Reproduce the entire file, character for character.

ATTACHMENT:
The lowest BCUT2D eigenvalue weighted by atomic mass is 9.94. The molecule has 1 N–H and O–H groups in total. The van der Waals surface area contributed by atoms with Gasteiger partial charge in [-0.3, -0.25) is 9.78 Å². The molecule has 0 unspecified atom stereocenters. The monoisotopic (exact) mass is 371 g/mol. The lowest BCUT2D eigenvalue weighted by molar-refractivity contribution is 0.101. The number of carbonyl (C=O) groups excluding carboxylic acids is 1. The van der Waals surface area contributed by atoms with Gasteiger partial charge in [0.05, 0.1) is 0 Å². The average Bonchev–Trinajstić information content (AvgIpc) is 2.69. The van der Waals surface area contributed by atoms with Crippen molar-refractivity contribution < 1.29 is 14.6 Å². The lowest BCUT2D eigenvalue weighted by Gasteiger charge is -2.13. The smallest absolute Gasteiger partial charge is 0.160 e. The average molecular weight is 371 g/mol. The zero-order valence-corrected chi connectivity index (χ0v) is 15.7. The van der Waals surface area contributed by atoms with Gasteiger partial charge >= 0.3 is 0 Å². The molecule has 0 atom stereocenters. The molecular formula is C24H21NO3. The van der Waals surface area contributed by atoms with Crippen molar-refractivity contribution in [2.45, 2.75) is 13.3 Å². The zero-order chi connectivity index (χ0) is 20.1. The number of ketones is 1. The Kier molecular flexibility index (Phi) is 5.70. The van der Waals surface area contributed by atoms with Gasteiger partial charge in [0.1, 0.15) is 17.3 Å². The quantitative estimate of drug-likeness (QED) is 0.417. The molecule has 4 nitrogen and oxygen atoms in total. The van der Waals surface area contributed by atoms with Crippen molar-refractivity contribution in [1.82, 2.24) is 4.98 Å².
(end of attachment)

The lowest BCUT2D eigenvalue weighted by atomic mass is 9.94. The molecule has 1 N–H and O–H groups in total. The van der Waals surface area contributed by atoms with Gasteiger partial charge in [-0.3, -0.25) is 9.78 Å². The molecule has 0 unspecified atom stereocenters. The monoisotopic (exact) mass is 371 g/mol. The lowest BCUT2D eigenvalue weighted by molar-refractivity contribution is 0.101. The number of carbonyl (C=O) groups excluding carboxylic acids is 1. The van der Waals surface area contributed by atoms with Gasteiger partial charge in [0.05, 0.1) is 0 Å². The average Bonchev–Trinajstić information content (AvgIpc) is 2.69. The van der Waals surface area contributed by atoms with Crippen molar-refractivity contribution < 1.29 is 14.6 Å². The lowest BCUT2D eigenvalue weighted by Gasteiger charge is -2.13. The smallest absolute Gasteiger partial charge is 0.160 e. The average molecular weight is 371 g/mol. The zero-order valence-corrected chi connectivity index (χ0v) is 15.7. The van der Waals surface area contributed by atoms with Gasteiger partial charge >= 0.3 is 0 Å². The molecule has 0 atom stereocenters. The molecular formula is C24H21NO3. The van der Waals surface area contributed by atoms with Crippen molar-refractivity contribution in [2.45, 2.75) is 13.3 Å². The zero-order chi connectivity index (χ0) is 20.1. The number of ketones is 1. The Kier molecular flexibility index (Phi) is 5.70. The van der Waals surface area contributed by atoms with Gasteiger partial charge in [0.1, 0.15) is 17.3 Å². The quantitative estimate of drug-likeness (QED) is 0.417. The molecule has 4 nitrogen and oxygen atoms in total. The van der Waals surface area contributed by atoms with Crippen molar-refractivity contribution in [1.82, 2.24) is 4.98 Å².